Acupressure for respiratory allergic diseases: a systematic review of randomised controlled trials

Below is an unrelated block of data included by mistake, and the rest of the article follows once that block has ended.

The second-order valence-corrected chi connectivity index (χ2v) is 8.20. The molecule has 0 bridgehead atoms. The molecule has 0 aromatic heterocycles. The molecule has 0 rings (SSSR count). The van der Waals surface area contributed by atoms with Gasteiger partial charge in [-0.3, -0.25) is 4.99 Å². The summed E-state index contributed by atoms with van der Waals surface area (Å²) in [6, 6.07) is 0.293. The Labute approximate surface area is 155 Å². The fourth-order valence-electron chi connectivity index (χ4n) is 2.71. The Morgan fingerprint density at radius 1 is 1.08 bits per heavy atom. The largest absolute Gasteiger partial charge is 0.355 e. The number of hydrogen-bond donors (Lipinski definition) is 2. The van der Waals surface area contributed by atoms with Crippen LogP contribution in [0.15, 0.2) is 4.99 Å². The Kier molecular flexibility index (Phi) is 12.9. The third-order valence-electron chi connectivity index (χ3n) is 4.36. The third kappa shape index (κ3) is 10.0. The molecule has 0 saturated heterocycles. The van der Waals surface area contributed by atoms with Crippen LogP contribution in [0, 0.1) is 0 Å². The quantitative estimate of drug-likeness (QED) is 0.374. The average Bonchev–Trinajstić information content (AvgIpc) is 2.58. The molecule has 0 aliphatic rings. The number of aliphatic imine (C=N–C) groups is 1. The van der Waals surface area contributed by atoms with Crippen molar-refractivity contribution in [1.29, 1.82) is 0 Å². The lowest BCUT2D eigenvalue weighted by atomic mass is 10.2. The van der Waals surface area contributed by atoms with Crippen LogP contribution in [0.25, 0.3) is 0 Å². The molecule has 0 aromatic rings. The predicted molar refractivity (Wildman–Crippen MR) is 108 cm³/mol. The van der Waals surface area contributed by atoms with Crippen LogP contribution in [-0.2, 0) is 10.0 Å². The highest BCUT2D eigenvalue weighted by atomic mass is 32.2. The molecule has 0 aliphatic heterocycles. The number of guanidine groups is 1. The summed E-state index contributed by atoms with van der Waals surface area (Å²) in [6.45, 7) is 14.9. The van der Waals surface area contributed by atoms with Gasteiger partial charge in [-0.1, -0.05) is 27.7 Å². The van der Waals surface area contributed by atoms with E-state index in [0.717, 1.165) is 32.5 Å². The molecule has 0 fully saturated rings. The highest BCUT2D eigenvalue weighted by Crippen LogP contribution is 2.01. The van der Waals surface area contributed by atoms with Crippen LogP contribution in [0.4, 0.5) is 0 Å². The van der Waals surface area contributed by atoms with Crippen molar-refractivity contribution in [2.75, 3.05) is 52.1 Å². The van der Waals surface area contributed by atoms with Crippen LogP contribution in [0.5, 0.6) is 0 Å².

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ObjectiveTo evaluate the effects and safety of acupressure for the management of respiratory allergic diseases by systematically reviewing randomised controlled trials (RCTs).MethodsA total of 13 electronic English and Chinese databases were searched until July 2017. Two authors extracted data and evaluated risk of bias independently. Review Manager V.5.3 was employed for data analysis.ResultsThe literature search identified 186 papers, of which only four of met the inclusion criteria: two for allergic rhinitis (AR) and two for asthma. High and unclear risk of bias existed across all the included studies. The findings demonstrated that acupressure greater effects on the relief of nasal symptoms of AR compared with 1% ephedrine nasal drop plus thermal therapy. With either Western medicine or Chinese herbal medicine as a cointervention, one study indicated that acupressure plus salbutamol was led to a significantly greater improvement of pulmonary function for patients with asthma compared with salbutamol only. However, the remaining two studies indentified no significant differences in any outcome measures between the two groups.ConclusionsNo reliable conclusions regarding the effects of acupressure on AR and asthma could be drawn by this review due to the small number of available trials with significant heterogeneity of study design and high/unclear risk of bias. Further, more rigorously designed RCTs are needed. Acupressure seems safe for symptomatic relief of AR and asthma, although larger studies are required to be able to robustly confirm its safety.Trial registration numberACTRN12617001106325; Pre-results.

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